Red Bull team principal Christian Horner is confident gravel traps offer a better 'long-term' solution for F1 in policing track limits than the sausage kerbs seen this weekend at Paul Ricard.
Championship contenders Mercedes and Red Bull both made their feelings known to FIA race director Michael Masi after Valtteri Bottas and Max Verstappen ran wide onto the harsh kerbs during Friday practice, claiming the damage caused would lead to costs of tens or hundreds of thousands of pounds.
F1 has been eager to find a solution to end the abuse of track limits for a number of years and Horner suggested the answer lies in the sport's past.
“Gravel is probably a better longer-term way to go that there is a physical penalty other than just smashing up the front wing which in a cost-cap world is very expensive," said Horner.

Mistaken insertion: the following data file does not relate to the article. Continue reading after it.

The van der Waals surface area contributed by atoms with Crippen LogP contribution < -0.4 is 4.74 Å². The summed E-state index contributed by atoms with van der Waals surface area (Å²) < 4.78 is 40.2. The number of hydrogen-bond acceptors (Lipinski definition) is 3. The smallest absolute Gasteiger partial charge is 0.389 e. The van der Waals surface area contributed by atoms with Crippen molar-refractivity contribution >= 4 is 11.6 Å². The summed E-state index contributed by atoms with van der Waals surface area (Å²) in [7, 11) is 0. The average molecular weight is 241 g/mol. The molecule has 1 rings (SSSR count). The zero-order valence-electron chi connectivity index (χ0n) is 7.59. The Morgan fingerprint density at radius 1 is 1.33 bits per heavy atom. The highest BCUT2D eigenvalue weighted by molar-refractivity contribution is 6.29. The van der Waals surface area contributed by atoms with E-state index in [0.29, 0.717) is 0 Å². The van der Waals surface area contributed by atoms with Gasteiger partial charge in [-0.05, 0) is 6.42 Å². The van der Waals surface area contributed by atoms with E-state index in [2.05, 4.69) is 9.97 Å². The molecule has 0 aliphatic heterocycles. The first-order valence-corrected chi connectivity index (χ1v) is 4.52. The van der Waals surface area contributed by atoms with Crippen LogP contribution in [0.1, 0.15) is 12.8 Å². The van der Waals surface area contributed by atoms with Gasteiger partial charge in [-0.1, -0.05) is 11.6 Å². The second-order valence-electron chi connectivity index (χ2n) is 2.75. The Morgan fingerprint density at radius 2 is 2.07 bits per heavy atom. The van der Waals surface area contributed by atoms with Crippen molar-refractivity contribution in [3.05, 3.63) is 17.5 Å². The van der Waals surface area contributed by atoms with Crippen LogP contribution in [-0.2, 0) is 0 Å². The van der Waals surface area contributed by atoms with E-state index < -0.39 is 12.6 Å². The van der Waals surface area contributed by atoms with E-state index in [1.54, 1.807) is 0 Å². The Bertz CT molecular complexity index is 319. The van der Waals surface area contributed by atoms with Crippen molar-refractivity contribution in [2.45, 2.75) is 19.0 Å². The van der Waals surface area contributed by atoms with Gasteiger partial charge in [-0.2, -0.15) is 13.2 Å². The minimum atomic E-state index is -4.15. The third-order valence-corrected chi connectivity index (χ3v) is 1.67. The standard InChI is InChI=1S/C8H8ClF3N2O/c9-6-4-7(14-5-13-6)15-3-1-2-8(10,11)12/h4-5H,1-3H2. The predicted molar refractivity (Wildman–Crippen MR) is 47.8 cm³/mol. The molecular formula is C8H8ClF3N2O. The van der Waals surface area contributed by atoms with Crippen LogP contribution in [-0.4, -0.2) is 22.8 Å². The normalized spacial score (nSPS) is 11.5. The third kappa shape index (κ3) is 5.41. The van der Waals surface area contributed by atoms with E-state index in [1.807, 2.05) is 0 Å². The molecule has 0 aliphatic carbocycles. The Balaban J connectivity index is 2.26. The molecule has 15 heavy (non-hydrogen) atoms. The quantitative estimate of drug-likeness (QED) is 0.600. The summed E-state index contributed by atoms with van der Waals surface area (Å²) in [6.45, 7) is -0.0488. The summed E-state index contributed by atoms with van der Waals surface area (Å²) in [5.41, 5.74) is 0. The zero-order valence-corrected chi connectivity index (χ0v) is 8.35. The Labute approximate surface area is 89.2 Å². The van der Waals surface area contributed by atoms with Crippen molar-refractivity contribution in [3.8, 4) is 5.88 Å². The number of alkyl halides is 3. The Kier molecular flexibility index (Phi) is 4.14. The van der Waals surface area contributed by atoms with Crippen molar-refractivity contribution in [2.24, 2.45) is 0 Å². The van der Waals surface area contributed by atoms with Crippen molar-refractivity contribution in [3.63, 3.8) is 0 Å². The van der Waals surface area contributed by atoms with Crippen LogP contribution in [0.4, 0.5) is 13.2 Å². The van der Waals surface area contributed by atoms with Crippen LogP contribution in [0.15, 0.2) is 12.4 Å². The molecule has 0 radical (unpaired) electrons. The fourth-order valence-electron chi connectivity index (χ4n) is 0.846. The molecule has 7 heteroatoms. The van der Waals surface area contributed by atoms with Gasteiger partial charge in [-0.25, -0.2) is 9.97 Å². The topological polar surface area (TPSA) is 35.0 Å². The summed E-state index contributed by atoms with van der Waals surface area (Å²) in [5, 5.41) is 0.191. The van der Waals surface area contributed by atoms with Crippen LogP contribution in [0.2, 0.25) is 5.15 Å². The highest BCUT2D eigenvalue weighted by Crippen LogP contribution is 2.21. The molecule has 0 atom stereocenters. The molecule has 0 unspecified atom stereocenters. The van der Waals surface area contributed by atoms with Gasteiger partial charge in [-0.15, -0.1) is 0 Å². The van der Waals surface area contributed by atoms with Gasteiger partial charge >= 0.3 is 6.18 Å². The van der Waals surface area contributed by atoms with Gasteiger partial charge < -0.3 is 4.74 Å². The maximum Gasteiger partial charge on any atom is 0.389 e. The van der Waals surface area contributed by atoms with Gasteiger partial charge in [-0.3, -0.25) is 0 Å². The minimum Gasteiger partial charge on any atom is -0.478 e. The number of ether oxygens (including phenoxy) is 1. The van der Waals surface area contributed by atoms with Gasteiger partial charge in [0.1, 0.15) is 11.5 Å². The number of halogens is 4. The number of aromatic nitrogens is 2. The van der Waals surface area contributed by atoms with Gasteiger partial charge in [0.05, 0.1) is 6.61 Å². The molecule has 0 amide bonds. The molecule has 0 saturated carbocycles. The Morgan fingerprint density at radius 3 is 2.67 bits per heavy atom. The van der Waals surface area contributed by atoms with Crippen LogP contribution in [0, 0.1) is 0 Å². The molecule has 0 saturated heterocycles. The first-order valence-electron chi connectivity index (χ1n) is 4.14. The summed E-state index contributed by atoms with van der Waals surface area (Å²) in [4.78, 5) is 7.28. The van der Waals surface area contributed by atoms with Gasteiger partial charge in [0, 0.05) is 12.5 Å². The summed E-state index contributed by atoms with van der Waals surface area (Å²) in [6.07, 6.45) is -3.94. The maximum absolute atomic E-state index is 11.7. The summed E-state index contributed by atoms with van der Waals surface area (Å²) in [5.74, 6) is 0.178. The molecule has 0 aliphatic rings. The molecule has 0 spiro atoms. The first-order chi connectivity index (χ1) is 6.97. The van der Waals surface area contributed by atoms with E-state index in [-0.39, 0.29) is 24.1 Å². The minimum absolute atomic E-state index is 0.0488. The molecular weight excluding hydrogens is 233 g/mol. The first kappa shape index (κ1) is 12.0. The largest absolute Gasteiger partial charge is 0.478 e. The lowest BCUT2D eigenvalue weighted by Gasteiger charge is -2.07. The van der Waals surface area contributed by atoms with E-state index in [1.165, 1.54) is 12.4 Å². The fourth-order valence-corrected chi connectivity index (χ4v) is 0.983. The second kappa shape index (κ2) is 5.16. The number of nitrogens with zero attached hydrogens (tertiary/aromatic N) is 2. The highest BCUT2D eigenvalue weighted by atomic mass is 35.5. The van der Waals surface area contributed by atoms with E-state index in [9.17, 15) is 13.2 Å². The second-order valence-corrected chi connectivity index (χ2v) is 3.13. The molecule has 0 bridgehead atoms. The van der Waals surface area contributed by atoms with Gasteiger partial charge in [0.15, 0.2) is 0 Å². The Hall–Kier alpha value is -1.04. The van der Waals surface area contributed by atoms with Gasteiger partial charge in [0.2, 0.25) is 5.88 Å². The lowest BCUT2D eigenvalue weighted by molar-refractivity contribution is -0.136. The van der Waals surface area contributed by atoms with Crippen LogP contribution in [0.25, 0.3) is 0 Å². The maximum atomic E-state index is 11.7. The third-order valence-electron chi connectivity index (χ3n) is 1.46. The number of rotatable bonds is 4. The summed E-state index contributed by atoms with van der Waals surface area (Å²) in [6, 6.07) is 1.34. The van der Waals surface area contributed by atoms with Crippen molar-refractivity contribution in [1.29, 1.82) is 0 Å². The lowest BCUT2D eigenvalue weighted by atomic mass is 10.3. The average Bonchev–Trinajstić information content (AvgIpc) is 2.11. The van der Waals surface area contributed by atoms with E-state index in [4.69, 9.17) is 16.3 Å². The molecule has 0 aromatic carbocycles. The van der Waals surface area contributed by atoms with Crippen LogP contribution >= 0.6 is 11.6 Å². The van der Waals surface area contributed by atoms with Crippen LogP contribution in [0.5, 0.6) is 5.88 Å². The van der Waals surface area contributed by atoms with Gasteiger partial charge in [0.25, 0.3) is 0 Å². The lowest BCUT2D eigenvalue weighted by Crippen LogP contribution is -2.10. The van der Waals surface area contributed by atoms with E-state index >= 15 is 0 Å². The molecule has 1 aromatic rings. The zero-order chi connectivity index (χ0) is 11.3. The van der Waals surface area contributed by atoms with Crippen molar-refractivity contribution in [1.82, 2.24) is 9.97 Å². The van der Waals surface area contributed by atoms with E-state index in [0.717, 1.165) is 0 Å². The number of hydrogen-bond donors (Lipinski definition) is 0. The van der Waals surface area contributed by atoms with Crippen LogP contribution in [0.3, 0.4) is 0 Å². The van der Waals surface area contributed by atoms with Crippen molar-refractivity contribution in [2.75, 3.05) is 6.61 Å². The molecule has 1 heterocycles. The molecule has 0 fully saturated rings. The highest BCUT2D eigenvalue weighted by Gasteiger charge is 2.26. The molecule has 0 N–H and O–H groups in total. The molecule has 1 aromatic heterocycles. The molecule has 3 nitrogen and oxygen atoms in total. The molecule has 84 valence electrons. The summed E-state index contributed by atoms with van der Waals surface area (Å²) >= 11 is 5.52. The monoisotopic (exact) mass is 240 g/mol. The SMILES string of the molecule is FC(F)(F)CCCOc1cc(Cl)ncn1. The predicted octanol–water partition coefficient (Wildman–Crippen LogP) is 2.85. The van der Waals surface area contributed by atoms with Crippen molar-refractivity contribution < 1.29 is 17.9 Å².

He added: “I think it is important to find a balance. The problem is the way the kerbs are laid out. They’re not immediately visible to the drivers so it is sort of inviting you to go there.
"It would just be nice if we could find something that didn’t do quite as much damage to the car, that there was a time penalty."
Triple-header "hungry for front wings"
With the French Grand Prix, F1 enters its first of four scheduled triple-headers. With a cost cap in place for the first time in the history of the sport, teams are unable to build the huge reserves of parts seen in years gone by, meaning damage carries a heavier price than in the past.
“It is very tough because the consumption of parts is high," added Horner. "We are not running big stock levels because of the cap so it is a balancing act continually and three races on the trot that are hungry for front wings.
"We didn’t come out of Baku particularly flush with them following the failure in the race and Max’s incident on the Saturday morning.”
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